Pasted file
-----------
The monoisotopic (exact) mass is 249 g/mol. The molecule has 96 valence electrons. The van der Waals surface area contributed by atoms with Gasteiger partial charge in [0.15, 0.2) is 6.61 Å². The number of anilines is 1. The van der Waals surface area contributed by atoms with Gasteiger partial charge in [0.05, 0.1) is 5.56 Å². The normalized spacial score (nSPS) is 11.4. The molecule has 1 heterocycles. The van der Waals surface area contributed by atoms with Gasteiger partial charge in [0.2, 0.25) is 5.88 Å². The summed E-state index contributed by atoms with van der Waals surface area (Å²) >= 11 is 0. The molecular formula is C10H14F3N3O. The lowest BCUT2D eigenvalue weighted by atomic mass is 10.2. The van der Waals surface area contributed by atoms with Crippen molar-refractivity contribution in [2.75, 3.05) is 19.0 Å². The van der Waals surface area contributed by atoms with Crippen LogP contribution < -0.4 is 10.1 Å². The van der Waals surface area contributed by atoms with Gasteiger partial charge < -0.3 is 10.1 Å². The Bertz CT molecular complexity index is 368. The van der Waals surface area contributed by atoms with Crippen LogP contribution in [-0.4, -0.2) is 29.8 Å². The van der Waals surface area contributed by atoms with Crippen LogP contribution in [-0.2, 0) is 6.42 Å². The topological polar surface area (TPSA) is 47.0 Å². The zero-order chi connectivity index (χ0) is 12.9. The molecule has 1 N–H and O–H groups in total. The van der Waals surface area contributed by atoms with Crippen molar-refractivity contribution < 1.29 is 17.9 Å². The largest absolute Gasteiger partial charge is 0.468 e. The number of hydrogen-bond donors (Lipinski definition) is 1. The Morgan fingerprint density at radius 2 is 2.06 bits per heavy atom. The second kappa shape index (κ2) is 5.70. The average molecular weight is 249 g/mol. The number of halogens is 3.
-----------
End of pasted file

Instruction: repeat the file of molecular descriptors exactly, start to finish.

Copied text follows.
The monoisotopic (exact) mass is 249 g/mol. The molecule has 96 valence electrons. The van der Waals surface area contributed by atoms with Gasteiger partial charge in [0.15, 0.2) is 6.61 Å². The number of anilines is 1. The van der Waals surface area contributed by atoms with Gasteiger partial charge in [0.05, 0.1) is 5.56 Å². The normalized spacial score (nSPS) is 11.4. The molecule has 1 heterocycles. The van der Waals surface area contributed by atoms with Gasteiger partial charge in [0.2, 0.25) is 5.88 Å². The summed E-state index contributed by atoms with van der Waals surface area (Å²) >= 11 is 0. The molecular formula is C10H14F3N3O. The lowest BCUT2D eigenvalue weighted by atomic mass is 10.2. The van der Waals surface area contributed by atoms with Crippen molar-refractivity contribution in [2.75, 3.05) is 19.0 Å². The van der Waals surface area contributed by atoms with Crippen LogP contribution < -0.4 is 10.1 Å². The van der Waals surface area contributed by atoms with Gasteiger partial charge < -0.3 is 10.1 Å². The Bertz CT molecular complexity index is 368. The van der Waals surface area contributed by atoms with Crippen LogP contribution in [-0.4, -0.2) is 29.8 Å². The van der Waals surface area contributed by atoms with Crippen LogP contribution in [-0.2, 0) is 6.42 Å². The topological polar surface area (TPSA) is 47.0 Å². The zero-order chi connectivity index (χ0) is 12.9. The molecule has 1 N–H and O–H groups in total. The van der Waals surface area contributed by atoms with Crippen molar-refractivity contribution < 1.29 is 17.9 Å². The largest absolute Gasteiger partial charge is 0.468 e. The number of hydrogen-bond donors (Lipinski definition) is 1. The Morgan fingerprint density at radius 2 is 2.06 bits per heavy atom. The second kappa shape index (κ2) is 5.70. The average molecular weight is 249 g/mol. The number of halogens is 3.